Here Fogel was allowed/forced to tune his work to the immense space in a way that makes it quite different than the other times he has shown it. This is a good model...rather than shoehorning artists into spaces (like classrooms and decommissioned libraries) that ultimately colored the work with a sometimes distracting narrative thread and scattered attention. Welcome back PICA. Do this 2-3 times a year with a few scattered talks + TBA and it will be worth the wait and I'll gladly forget where I put that axe Ive ground at for 8 years!
Glen Fogel's My Apocalyptic Moment opens tonight at 7:00
*Update: It was a very well attended event and as predicted it all seemed to be a bit of a balm for the visual arts crowd, though there were some notables (former PICA champions) missing, there was a new crowd in effect with heightened expectations buoyed up by this new development. Portlanders have recently been expecting a lot more from arts institutions as of late and it was a grand moment to see so many genuinely impressed by the effort PICA obviously put into this unveiling. Portland has grown up quite a bit and now perhaps the growing sophistication of the crowds are catching up with the tens of thousands of artists who streamed into the city in the past decade and a half. If PICA plays their cards right they can be the institution best positioned as the institution for contemporary art in Portland. I remember a PICA that was more than just a TBA festival and there it was deja vu
all over again last night.
If PICA hadn't spent the least several years investing its energy in the creation of what has become Portland's only truly world class art event, do you think they would have been able to raise the money to open this space?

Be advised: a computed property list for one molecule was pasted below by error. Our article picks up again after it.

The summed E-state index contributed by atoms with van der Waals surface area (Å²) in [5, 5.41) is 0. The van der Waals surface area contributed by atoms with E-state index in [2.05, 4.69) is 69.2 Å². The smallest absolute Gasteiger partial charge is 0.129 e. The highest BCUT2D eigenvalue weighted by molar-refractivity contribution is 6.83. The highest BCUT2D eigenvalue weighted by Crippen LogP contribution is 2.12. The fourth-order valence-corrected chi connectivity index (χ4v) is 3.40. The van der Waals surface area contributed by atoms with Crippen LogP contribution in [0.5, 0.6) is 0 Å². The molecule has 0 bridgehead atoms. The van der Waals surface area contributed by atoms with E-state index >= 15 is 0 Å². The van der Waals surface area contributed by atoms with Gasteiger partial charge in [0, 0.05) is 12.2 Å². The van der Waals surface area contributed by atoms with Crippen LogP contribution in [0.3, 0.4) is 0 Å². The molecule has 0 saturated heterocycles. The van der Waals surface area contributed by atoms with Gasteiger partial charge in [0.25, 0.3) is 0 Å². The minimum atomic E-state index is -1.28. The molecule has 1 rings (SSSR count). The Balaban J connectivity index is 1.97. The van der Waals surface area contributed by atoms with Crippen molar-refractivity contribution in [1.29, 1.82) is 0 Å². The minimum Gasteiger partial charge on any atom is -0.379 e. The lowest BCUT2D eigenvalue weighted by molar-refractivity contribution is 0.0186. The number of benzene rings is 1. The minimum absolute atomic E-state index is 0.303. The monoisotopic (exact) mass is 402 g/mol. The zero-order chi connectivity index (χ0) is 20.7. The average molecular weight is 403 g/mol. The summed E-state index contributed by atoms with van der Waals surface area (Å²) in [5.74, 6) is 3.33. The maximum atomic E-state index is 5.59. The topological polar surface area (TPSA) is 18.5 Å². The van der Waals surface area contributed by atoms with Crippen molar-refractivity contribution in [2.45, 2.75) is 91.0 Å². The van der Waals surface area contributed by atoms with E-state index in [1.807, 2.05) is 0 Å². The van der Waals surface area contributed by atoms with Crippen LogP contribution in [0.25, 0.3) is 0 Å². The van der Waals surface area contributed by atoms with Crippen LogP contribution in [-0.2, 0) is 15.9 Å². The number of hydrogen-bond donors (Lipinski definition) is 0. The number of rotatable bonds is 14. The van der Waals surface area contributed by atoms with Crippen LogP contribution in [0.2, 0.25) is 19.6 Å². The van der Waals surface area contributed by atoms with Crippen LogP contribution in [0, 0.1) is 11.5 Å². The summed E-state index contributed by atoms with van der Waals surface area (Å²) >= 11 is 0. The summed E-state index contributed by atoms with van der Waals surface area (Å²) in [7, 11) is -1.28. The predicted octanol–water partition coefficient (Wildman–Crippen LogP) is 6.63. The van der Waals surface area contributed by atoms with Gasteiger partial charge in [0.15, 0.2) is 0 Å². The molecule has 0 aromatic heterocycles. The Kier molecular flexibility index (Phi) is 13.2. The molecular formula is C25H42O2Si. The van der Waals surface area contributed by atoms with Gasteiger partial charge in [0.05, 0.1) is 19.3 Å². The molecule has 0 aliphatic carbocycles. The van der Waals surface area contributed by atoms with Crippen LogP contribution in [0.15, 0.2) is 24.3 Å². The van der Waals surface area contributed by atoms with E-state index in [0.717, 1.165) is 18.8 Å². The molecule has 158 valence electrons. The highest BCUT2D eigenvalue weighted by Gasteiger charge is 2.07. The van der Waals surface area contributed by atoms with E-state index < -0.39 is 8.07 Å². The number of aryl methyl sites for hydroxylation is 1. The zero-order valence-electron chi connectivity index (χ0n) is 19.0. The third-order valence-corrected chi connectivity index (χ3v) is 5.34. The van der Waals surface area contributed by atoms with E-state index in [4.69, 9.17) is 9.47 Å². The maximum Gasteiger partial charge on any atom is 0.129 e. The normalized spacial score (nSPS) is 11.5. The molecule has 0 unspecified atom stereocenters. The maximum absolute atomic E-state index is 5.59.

Jeff, you spend too much time playing armchair quarterback for the management of local arts organizations, and you've begun to take the tone of a burnt out postal worker screaming feebly at the TV. The hubris of opening and closing this blog entry with a dramatization of how PICA has fallen out of and back into your favor is astounding.
Perhaps you'd be better off writing a personal blog, rather than attempting to hold court over the entire local arts scene? More art, less acrimony over organizational strategy, please.
I salute your passion for the subject, the arts need such support.
First, It is difficult to see anything acrimonious in making peace with PICA at this moment? I'm quite proud PICA has taken this step but it is strange to suggest that 8 years is anything but a very long time to see any major institutional development. esp. when other institutions like PAM, PNCA, OCAC, Blue Sky, Newspace etc. have all been very active.
Furthermore, TBA is hardly the only "truly world class art event" in Portland (technically TBA was built before the vis arts program was gutted). For example, the current Rothko Retrospective up at PAM right now should be all it takes to puncture that falsehood. You don't give Portland enough credit, many institutions and individuals put on world class art events. Also, I spend a great deal of time "in the huddle" and that is part of what I offer, specifically an insider's view that raises expectations. You should think of PORT as the tip of the iceberg of my activities.
Second, this history is vitally important and I was there... at every single show in the original PICA space at W + K. Besides, what about pointing out the very high level of Edmunds/Horodner's program seems fanciful or self-serving? A good critic compares programmatic fluctuations and I'd be remiss if I didn't. If it seems personal... why not have a critic who actually cares when a major institution simply ends something or in this case does something very exciting? Love is never hubris, forgiveness is not hubris and critics (though often accused of such things) learn that such misdiagnosis is just an occupational hazard that goes with being relevant.
Lastly, there is no court... simply the presentation of shows, ideas, words and discussion. My views are my own of course but in this case they do represent a very real schism that is still deeply and widely felt in Portland's visual art community (and hopefully finally healing?)... perhaps rather than dwelling on the acrimony you can see this for what I hope everyone can agree is a watershed moment for PICA and Portland's cultural ecosystem?